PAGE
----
Two years ago we printed a close crop of Valgerður Þóroddsdóttir’s face on our cover. Imposed over Vala’s decisive look were the words: “The new face of literature.” A couple years prior, she and Kári Tulinius started Meðgönguljóð, an independent poetry publisher. Despite Iceland’s well-known literary culture, there was nothing quite like it at the time. Meðgönguljóð was crucially positioned to encourage the proliferation of poetry into Iceland’s primed public.
Vala now runs Partus Press, an umbrella company that she formed which includes Meðgönguljóð’s original network. Partus is currently Iceland’s largest publisher of poetry and recently released their first novel. The press’s first English book is slated to come out next year. While we don’t disregard the incredible richness of Iceland’s literary past, it’s also good to keep a firm gaze on the future. That’s why we asked Vala for five writers to watch.
Ásta Fanney Sigurðardóttir
Visual artist, musician, singer, writer, and poet—Ásta is one of those rare multi-talents whose creative drive seems to know no end. She is, deservedly, something of a cult figure in Iceland, and has inspired many monikers—to me, she is the High Priestess of Icelandic Poetry, but she is also the Eliot to my Pound; her first draft of ‘The Waste Land’ is due in my inbox at any moment now.
Jónas Reynir Gunnarsson
Jónas has a certain sensibility and sensitivity which I consider to be a signpost of talent. His cleverness and sense of humour also make him quite versatile as a writer—he’s the kind of person who excels at writing projects of any kind: poetry, prose, comics, scripts for stage and TV, as well as the increasingly important art of the internet quip. I suspect he’ll be hugely influential, but unostentatiously so.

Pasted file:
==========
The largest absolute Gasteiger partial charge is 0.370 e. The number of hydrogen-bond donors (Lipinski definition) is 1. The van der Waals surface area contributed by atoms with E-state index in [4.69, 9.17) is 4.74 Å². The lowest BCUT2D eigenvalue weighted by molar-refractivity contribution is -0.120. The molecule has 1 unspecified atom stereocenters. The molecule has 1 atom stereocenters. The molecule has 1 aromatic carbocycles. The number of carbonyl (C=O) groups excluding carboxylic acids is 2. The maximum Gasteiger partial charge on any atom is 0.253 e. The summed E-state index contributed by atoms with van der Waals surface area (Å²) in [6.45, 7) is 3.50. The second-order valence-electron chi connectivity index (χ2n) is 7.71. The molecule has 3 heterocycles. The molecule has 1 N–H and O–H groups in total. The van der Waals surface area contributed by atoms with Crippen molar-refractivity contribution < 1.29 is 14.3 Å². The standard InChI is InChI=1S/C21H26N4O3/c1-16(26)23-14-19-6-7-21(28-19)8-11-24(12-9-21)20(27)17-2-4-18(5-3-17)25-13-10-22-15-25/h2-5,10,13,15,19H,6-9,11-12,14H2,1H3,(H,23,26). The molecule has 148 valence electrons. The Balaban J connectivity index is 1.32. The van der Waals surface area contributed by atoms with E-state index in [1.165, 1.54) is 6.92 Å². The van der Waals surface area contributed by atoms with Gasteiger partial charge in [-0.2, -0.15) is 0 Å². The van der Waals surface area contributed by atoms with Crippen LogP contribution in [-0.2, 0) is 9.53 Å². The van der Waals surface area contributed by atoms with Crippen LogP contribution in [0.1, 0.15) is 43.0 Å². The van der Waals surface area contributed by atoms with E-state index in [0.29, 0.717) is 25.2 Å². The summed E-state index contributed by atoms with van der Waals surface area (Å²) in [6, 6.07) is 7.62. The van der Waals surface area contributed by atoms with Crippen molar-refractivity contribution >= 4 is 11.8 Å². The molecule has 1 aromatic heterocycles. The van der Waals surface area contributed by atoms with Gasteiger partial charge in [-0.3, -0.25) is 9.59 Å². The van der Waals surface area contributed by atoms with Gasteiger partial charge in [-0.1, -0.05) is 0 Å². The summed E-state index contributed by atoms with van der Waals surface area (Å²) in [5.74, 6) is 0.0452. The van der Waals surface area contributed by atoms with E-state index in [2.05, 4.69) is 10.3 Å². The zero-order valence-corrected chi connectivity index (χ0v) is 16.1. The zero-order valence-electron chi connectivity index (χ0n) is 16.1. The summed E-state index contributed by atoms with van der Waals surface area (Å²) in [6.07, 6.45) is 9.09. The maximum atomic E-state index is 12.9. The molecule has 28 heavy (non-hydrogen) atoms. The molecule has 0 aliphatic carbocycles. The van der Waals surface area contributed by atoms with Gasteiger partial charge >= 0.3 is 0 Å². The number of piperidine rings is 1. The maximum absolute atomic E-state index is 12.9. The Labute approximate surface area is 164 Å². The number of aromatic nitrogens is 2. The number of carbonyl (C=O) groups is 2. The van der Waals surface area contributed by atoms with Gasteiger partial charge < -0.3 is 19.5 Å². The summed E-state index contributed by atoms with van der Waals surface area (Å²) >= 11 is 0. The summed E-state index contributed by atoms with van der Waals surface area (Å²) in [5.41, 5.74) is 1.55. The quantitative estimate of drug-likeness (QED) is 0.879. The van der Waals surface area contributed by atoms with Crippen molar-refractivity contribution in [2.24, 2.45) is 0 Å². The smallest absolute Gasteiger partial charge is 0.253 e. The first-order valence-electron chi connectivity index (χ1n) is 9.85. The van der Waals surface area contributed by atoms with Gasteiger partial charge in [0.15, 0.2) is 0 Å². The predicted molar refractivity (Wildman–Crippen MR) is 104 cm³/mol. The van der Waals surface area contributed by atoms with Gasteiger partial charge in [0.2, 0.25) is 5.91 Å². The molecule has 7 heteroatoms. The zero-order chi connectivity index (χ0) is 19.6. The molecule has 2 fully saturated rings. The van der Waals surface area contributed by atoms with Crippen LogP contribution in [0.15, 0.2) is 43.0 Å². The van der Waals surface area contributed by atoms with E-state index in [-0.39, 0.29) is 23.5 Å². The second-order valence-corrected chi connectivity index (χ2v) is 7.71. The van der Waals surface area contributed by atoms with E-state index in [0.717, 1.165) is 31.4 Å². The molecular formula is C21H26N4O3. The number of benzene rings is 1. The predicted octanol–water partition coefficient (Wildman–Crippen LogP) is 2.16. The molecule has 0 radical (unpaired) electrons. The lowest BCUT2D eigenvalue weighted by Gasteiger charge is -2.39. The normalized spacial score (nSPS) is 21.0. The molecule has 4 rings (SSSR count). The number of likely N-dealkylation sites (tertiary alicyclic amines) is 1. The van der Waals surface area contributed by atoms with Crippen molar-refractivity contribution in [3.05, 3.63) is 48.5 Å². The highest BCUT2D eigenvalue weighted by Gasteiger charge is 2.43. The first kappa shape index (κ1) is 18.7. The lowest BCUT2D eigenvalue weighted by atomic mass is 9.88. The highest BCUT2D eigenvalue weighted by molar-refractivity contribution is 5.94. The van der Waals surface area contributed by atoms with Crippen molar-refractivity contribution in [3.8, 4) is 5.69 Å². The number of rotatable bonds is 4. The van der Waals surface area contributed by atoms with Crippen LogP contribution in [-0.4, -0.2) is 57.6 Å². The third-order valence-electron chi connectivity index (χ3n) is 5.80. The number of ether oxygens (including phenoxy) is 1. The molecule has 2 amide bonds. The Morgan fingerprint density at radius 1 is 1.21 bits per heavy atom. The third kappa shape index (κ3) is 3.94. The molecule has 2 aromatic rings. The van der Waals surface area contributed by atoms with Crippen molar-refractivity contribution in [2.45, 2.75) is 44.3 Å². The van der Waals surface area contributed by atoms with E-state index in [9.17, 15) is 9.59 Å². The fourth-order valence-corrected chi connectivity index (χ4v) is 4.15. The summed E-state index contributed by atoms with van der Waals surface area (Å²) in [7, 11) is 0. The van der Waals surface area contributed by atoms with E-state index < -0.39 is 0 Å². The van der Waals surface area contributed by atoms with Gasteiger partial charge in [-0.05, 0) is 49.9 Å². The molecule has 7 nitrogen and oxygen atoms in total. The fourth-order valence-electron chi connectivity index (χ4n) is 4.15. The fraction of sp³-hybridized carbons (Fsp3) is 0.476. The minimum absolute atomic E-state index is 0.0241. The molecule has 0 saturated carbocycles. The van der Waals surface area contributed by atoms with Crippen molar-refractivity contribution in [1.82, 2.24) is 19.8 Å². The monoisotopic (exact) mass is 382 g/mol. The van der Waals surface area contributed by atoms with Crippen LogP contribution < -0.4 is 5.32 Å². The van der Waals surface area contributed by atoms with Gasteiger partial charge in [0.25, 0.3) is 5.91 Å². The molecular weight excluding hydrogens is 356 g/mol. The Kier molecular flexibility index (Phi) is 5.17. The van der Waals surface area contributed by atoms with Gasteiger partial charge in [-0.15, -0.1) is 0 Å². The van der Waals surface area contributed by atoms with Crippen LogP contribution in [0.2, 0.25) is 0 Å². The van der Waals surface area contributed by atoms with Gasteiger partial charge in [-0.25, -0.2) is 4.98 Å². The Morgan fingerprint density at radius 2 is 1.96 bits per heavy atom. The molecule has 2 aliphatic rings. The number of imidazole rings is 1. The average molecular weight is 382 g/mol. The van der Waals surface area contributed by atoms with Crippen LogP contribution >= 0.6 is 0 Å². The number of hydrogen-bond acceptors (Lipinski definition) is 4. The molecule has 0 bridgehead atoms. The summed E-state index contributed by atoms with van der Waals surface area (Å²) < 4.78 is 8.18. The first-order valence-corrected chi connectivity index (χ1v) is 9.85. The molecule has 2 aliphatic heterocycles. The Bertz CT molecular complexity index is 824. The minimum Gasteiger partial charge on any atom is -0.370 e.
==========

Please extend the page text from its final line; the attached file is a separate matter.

Hands down the best Icelandic prose writer of my generation. Her writing is clean as a bone; chillingly emotionally precise. Both her first book of poetry (‘Unglingar’) and her first novel (‘Að heiman’) were well-executed and well-received. As a writer, she has impeccable taste; there is no excess, she knows exactly what works and what doesn’t. A real pleasure to read.
Elías is a revelation. His approach to language is novel, unbounded, confident. His manoeuvring of Icelandic—which is a very formal language with strict habits of usage—is eye-opening. He’s really blown the lid off of something, I think, ushering in a new era of possibilities for Icelandic poetry.
The Partus Press kids
My last pick has to be my babies—the Partus poets. To keep with the literary icon metaphors which nobody asked for: if I’m Gertrude Stein, in this bunch you’ll find Picasso, Hemingway, Fitzgerald, Matisse and the lot of them. If you’re looking for clues as to what’s up-and-coming in Icelandic literature, the Partus roster is the place to look. It’s what we do.
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